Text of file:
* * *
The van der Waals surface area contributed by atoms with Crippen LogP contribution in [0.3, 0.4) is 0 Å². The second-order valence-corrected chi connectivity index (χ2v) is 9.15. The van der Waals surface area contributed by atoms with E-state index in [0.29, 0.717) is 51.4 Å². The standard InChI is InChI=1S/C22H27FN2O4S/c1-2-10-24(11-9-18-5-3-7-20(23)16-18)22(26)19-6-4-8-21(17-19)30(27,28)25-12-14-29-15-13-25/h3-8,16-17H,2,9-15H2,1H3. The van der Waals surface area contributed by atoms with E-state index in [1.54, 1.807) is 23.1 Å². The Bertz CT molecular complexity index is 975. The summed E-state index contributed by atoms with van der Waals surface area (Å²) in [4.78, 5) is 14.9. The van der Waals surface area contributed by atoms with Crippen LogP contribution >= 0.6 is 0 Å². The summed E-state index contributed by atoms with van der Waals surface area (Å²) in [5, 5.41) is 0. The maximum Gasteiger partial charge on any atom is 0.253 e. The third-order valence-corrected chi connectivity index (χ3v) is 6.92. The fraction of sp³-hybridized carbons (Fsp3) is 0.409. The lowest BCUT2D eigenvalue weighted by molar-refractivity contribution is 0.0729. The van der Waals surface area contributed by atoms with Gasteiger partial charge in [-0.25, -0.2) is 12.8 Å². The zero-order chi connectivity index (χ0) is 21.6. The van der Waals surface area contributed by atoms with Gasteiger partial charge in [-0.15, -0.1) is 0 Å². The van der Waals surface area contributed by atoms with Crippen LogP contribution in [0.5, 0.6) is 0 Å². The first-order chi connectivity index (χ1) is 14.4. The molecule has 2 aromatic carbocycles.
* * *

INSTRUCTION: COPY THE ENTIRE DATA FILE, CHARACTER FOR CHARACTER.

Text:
The van der Waals surface area contributed by atoms with Crippen LogP contribution in [0.3, 0.4) is 0 Å². The second-order valence-corrected chi connectivity index (χ2v) is 9.15. The van der Waals surface area contributed by atoms with E-state index in [0.29, 0.717) is 51.4 Å². The standard InChI is InChI=1S/C22H27FN2O4S/c1-2-10-24(11-9-18-5-3-7-20(23)16-18)22(26)19-6-4-8-21(17-19)30(27,28)25-12-14-29-15-13-25/h3-8,16-17H,2,9-15H2,1H3. The van der Waals surface area contributed by atoms with E-state index in [1.54, 1.807) is 23.1 Å². The Bertz CT molecular complexity index is 975. The summed E-state index contributed by atoms with van der Waals surface area (Å²) in [4.78, 5) is 14.9. The van der Waals surface area contributed by atoms with Crippen LogP contribution >= 0.6 is 0 Å². The summed E-state index contributed by atoms with van der Waals surface area (Å²) in [5, 5.41) is 0. The maximum Gasteiger partial charge on any atom is 0.253 e. The third-order valence-corrected chi connectivity index (χ3v) is 6.92. The fraction of sp³-hybridized carbons (Fsp3) is 0.409. The lowest BCUT2D eigenvalue weighted by molar-refractivity contribution is 0.0729. The van der Waals surface area contributed by atoms with Gasteiger partial charge in [-0.25, -0.2) is 12.8 Å². The zero-order chi connectivity index (χ0) is 21.6. The van der Waals surface area contributed by atoms with Gasteiger partial charge in [-0.15, -0.1) is 0 Å². The van der Waals surface area contributed by atoms with Crippen LogP contribution in [0.5, 0.6) is 0 Å². The first-order chi connectivity index (χ1) is 14.4. The molecule has 2 aromatic carbocycles.